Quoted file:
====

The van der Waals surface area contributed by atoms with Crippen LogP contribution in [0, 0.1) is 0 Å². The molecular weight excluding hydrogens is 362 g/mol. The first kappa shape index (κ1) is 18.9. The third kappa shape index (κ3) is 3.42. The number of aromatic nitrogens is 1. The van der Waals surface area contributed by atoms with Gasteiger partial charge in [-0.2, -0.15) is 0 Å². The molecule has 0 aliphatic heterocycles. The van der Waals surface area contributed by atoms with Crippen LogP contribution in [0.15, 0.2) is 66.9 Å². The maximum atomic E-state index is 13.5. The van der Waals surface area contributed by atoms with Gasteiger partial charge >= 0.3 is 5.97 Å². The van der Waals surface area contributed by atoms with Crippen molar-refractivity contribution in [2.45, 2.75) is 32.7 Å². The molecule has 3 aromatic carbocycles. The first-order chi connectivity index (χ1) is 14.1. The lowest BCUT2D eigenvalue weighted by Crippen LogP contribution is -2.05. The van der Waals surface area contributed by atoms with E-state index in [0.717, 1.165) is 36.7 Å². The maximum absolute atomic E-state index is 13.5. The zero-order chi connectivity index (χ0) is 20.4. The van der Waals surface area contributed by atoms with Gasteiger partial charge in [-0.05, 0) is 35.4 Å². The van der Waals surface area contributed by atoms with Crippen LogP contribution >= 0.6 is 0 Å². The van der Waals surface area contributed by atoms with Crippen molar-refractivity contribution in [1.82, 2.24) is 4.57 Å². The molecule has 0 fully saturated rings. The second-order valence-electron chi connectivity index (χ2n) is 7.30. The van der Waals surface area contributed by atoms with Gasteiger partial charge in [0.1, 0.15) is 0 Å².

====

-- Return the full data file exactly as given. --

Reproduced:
The van der Waals surface area contributed by atoms with Crippen LogP contribution in [0, 0.1) is 0 Å². The molecular weight excluding hydrogens is 362 g/mol. The first kappa shape index (κ1) is 18.9. The third kappa shape index (κ3) is 3.42. The number of aromatic nitrogens is 1. The van der Waals surface area contributed by atoms with Gasteiger partial charge in [-0.2, -0.15) is 0 Å². The molecule has 0 aliphatic heterocycles. The van der Waals surface area contributed by atoms with Crippen LogP contribution in [0.15, 0.2) is 66.9 Å². The maximum atomic E-state index is 13.5. The van der Waals surface area contributed by atoms with Gasteiger partial charge >= 0.3 is 5.97 Å². The van der Waals surface area contributed by atoms with Crippen molar-refractivity contribution in [2.45, 2.75) is 32.7 Å². The molecule has 3 aromatic carbocycles. The first-order chi connectivity index (χ1) is 14.1. The lowest BCUT2D eigenvalue weighted by Crippen LogP contribution is -2.05. The van der Waals surface area contributed by atoms with E-state index in [0.717, 1.165) is 36.7 Å². The maximum absolute atomic E-state index is 13.5. The zero-order chi connectivity index (χ0) is 20.4. The van der Waals surface area contributed by atoms with Gasteiger partial charge in [-0.05, 0) is 35.4 Å². The van der Waals surface area contributed by atoms with Crippen LogP contribution >= 0.6 is 0 Å². The van der Waals surface area contributed by atoms with Crippen molar-refractivity contribution in [1.82, 2.24) is 4.57 Å². The molecule has 0 fully saturated rings. The second-order valence-electron chi connectivity index (χ2n) is 7.30. The van der Waals surface area contributed by atoms with Gasteiger partial charge in [0.1, 0.15) is 0 Å².